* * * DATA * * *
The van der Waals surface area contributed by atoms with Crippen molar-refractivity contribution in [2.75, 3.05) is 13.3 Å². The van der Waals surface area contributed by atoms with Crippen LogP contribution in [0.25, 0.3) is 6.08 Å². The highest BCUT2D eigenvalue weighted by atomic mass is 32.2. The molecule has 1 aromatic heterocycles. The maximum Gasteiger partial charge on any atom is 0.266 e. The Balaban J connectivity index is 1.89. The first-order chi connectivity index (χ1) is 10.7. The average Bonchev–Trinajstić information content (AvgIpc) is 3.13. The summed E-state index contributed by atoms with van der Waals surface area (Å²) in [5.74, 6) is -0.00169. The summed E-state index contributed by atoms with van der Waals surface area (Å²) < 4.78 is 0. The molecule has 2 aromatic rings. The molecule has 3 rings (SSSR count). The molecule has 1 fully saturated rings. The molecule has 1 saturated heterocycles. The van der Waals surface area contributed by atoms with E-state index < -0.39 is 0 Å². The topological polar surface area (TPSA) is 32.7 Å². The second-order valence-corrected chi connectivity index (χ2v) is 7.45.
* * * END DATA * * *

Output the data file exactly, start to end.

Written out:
The van der Waals surface area contributed by atoms with Crippen molar-refractivity contribution in [2.75, 3.05) is 13.3 Å². The van der Waals surface area contributed by atoms with Crippen LogP contribution in [0.25, 0.3) is 6.08 Å². The highest BCUT2D eigenvalue weighted by atomic mass is 32.2. The molecule has 1 aromatic heterocycles. The maximum Gasteiger partial charge on any atom is 0.266 e. The Balaban J connectivity index is 1.89. The first-order chi connectivity index (χ1) is 10.7. The average Bonchev–Trinajstić information content (AvgIpc) is 3.13. The summed E-state index contributed by atoms with van der Waals surface area (Å²) in [5.74, 6) is -0.00169. The summed E-state index contributed by atoms with van der Waals surface area (Å²) < 4.78 is 0. The molecule has 2 aromatic rings. The molecule has 3 rings (SSSR count). The molecule has 1 fully saturated rings. The molecule has 1 saturated heterocycles. The van der Waals surface area contributed by atoms with E-state index < -0.39 is 0 Å². The topological polar surface area (TPSA) is 32.7 Å². The second-order valence-corrected chi connectivity index (χ2v) is 7.45.